GT: You believe there is no so-called China threat. China has no intention to export ideology, and China maintains calmness and restricts the use of military force. But why can't the West believe this? Can they overcome their misjudgments and misunderstandings?
Mahbubani: The West is divided on China. The US' political establishment is united in believing that China is a threat to the US (although the nature of the threat has never been defined). By contrast, most European countries do not regard China as a direct threat to Europe. Hence, the US and Europe have not achieved a unified strategy toward China.
Nonetheless, it is also clear that both the US and Europe are deeply troubled by the reemergence of China. The West (including both the US and Europe) have dominated world history for 200 years. Hence they find it difficult to give up their domination of the world. Here is one concrete example. The Europeans insist that a European must run the IMF. The Americans insist that an American must run the World Bank. This is a clear example of their refusal to accept the reality that the period of Western domination of world history is ending.
GT: The Chinese and the US leaders held their second phone conversation recently. Nonetheless, the US just formed a new security partnership with the UK and Australia and hosted an in-person Quad summit, both of which have an apparent target: China. How do you evaluate the China policy adopted by Biden? Does it have consistency? Who dominates the China policy in the Biden administration?
Mahbubani: The Biden administration has still not finalized its strategy toward China. Nonetheless, the policies of the Biden administration toward China are an improvement over the Trump Administration's policies.
First, the Biden administration has categorically reiterated its commitment to the One China policy, whereas the Trump administration was undermining it. Second, the Biden administration officials are, on balance, more polite toward China and do not give rude and insulting speeches on China in a way that former vice president Mike Pence and former secretary of state Mike Pompeo did.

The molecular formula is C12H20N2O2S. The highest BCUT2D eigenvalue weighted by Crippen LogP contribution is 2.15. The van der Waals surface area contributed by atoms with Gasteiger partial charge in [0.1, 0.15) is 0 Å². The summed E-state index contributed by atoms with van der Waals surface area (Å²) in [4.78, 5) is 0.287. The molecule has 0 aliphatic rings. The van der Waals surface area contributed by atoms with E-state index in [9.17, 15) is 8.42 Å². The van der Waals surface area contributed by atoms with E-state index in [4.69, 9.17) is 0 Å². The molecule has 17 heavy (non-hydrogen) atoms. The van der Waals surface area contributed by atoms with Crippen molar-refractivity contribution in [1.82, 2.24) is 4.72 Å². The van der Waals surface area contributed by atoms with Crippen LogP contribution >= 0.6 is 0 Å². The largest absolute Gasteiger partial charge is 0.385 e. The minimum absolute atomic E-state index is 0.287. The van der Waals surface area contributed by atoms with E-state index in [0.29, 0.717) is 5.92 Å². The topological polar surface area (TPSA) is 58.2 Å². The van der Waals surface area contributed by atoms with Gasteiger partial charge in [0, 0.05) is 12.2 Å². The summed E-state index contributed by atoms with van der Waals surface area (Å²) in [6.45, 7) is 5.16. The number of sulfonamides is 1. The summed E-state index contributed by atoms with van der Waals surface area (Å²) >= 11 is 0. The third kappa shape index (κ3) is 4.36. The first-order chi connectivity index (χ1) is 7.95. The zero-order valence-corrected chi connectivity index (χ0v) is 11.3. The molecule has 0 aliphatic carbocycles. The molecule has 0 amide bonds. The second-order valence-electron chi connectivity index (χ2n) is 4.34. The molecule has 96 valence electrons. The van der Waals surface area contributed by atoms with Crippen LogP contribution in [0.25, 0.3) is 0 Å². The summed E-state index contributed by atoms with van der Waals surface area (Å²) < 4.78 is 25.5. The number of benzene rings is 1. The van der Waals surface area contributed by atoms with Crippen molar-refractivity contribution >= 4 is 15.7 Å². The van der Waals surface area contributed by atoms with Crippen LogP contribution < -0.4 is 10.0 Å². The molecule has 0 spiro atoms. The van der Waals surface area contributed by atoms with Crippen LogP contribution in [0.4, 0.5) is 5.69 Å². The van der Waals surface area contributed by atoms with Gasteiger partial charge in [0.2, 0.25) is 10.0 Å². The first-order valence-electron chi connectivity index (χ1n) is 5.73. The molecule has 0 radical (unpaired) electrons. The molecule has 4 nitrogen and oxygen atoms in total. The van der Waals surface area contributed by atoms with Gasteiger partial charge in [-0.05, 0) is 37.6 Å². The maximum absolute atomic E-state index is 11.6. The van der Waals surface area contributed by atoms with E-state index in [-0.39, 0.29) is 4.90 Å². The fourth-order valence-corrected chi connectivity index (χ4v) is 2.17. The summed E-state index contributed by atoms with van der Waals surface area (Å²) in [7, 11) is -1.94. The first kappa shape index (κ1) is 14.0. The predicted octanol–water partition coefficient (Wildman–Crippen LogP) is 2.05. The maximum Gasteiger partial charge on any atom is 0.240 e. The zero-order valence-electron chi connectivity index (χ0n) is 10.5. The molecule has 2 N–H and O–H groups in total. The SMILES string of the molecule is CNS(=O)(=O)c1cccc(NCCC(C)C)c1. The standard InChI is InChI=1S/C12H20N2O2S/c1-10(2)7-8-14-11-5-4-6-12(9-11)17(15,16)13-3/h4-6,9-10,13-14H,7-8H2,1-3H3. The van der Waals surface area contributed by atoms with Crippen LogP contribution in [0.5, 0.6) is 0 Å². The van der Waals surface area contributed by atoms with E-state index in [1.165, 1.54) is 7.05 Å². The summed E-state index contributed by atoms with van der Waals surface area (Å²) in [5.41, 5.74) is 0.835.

Clearly, there are different schools of thought within the Biden Administration. One school of thought believes that the Biden administration should carry on with many of the confrontational policies of the Trump administration toward China. This is why the trade tariffs on China have not been lifted. However, there is another school of thought that believes that the Biden administration should carry on with some of the engagement policies of the Obama Administration. Fortunately, a new study has been released by the National Committee on American Foreign Policy and the American Friends Service Committee (AFSC). It showed that the Obama Administration's Strategic and Economic Dialogue with China from 2009 to 2016 resulted in real benefits in areas such as climate change, public health, and security. One clear conclusion of that study is that engagement works.